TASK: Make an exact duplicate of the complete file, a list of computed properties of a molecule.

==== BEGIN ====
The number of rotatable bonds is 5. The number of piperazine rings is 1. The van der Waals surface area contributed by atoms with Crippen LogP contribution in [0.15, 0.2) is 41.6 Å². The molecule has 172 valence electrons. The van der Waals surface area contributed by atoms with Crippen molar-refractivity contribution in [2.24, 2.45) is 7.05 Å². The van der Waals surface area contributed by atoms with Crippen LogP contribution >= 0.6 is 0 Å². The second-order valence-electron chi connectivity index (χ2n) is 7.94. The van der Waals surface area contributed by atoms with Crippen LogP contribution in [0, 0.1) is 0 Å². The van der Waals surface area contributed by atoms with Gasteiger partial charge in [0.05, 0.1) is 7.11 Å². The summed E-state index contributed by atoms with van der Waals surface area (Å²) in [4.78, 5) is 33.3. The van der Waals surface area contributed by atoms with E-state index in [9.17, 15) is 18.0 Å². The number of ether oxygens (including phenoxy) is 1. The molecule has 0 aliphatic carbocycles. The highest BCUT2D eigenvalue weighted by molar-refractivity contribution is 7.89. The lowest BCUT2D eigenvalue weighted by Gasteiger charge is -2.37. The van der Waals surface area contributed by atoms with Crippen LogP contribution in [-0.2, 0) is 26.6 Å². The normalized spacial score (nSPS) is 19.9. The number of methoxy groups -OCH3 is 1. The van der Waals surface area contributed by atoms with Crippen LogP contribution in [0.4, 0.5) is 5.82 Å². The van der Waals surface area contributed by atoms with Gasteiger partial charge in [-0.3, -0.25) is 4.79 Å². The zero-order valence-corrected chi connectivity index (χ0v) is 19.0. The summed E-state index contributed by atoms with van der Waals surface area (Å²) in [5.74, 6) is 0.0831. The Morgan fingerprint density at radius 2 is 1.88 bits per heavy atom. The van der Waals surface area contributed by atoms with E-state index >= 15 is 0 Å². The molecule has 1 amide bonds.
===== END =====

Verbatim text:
The number of rotatable bonds is 5. The number of piperazine rings is 1. The van der Waals surface area contributed by atoms with Crippen LogP contribution in [0.15, 0.2) is 41.6 Å². The molecule has 172 valence electrons. The van der Waals surface area contributed by atoms with Crippen molar-refractivity contribution in [2.24, 2.45) is 7.05 Å². The van der Waals surface area contributed by atoms with Crippen LogP contribution >= 0.6 is 0 Å². The second-order valence-electron chi connectivity index (χ2n) is 7.94. The van der Waals surface area contributed by atoms with Crippen LogP contribution in [0, 0.1) is 0 Å². The van der Waals surface area contributed by atoms with Gasteiger partial charge in [0.05, 0.1) is 7.11 Å². The summed E-state index contributed by atoms with van der Waals surface area (Å²) in [4.78, 5) is 33.3. The van der Waals surface area contributed by atoms with E-state index in [9.17, 15) is 18.0 Å². The number of ether oxygens (including phenoxy) is 1. The molecule has 0 aliphatic carbocycles. The highest BCUT2D eigenvalue weighted by molar-refractivity contribution is 7.89. The lowest BCUT2D eigenvalue weighted by Gasteiger charge is -2.37. The van der Waals surface area contributed by atoms with Crippen LogP contribution in [-0.2, 0) is 26.6 Å². The normalized spacial score (nSPS) is 19.9. The number of methoxy groups -OCH3 is 1. The van der Waals surface area contributed by atoms with Crippen LogP contribution in [0.4, 0.5) is 5.82 Å². The van der Waals surface area contributed by atoms with Gasteiger partial charge in [-0.3, -0.25) is 4.79 Å². The zero-order valence-corrected chi connectivity index (χ0v) is 19.0. The summed E-state index contributed by atoms with van der Waals surface area (Å²) in [5.74, 6) is 0.0831. The Morgan fingerprint density at radius 2 is 1.88 bits per heavy atom. The van der Waals surface area contributed by atoms with E-state index >= 15 is 0 Å². The molecule has 1 amide bonds.